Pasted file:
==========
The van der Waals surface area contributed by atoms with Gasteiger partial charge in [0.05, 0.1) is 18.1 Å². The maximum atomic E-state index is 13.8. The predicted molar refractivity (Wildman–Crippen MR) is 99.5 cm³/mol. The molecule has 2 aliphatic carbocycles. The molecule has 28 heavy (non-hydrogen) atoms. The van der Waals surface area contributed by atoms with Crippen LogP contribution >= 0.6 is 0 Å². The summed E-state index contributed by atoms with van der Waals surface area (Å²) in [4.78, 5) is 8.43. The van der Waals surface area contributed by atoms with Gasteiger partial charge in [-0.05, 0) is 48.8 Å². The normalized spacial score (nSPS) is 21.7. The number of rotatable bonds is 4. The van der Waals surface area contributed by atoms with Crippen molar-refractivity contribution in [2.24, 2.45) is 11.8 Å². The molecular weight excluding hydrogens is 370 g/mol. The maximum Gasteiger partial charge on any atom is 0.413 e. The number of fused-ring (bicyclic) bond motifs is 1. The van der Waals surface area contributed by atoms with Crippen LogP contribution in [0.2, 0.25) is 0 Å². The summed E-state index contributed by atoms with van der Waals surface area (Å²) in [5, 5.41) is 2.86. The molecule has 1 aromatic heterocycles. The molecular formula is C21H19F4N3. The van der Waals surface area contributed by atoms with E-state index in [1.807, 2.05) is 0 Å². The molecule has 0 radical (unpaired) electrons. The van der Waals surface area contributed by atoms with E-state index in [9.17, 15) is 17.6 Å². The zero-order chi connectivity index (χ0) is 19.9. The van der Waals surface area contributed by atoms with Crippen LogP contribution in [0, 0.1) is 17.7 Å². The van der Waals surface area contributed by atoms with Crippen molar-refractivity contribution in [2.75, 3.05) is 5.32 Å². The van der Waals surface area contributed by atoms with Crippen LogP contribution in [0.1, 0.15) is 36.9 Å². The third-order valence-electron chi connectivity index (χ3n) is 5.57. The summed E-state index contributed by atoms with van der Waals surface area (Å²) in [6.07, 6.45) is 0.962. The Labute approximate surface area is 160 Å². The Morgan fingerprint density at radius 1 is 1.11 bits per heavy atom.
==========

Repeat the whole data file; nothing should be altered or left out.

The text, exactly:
The van der Waals surface area contributed by atoms with Gasteiger partial charge in [0.05, 0.1) is 18.1 Å². The maximum atomic E-state index is 13.8. The predicted molar refractivity (Wildman–Crippen MR) is 99.5 cm³/mol. The molecule has 2 aliphatic carbocycles. The molecule has 28 heavy (non-hydrogen) atoms. The van der Waals surface area contributed by atoms with Crippen LogP contribution >= 0.6 is 0 Å². The summed E-state index contributed by atoms with van der Waals surface area (Å²) in [4.78, 5) is 8.43. The van der Waals surface area contributed by atoms with Gasteiger partial charge in [-0.05, 0) is 48.8 Å². The normalized spacial score (nSPS) is 21.7. The number of rotatable bonds is 4. The van der Waals surface area contributed by atoms with Crippen molar-refractivity contribution in [2.24, 2.45) is 11.8 Å². The molecular weight excluding hydrogens is 370 g/mol. The maximum Gasteiger partial charge on any atom is 0.413 e. The number of fused-ring (bicyclic) bond motifs is 1. The van der Waals surface area contributed by atoms with Crippen LogP contribution in [0.2, 0.25) is 0 Å². The summed E-state index contributed by atoms with van der Waals surface area (Å²) in [5, 5.41) is 2.86. The molecule has 1 aromatic heterocycles. The molecular formula is C21H19F4N3. The van der Waals surface area contributed by atoms with E-state index in [1.807, 2.05) is 0 Å². The molecule has 0 radical (unpaired) electrons. The van der Waals surface area contributed by atoms with E-state index in [9.17, 15) is 17.6 Å². The zero-order chi connectivity index (χ0) is 19.9. The van der Waals surface area contributed by atoms with Crippen LogP contribution in [0, 0.1) is 17.7 Å². The van der Waals surface area contributed by atoms with Crippen molar-refractivity contribution in [2.75, 3.05) is 5.32 Å². The van der Waals surface area contributed by atoms with Crippen LogP contribution in [0.1, 0.15) is 36.9 Å². The third-order valence-electron chi connectivity index (χ3n) is 5.57. The summed E-state index contributed by atoms with van der Waals surface area (Å²) in [6.07, 6.45) is 0.962. The Labute approximate surface area is 160 Å². The Morgan fingerprint density at radius 1 is 1.11 bits per heavy atom.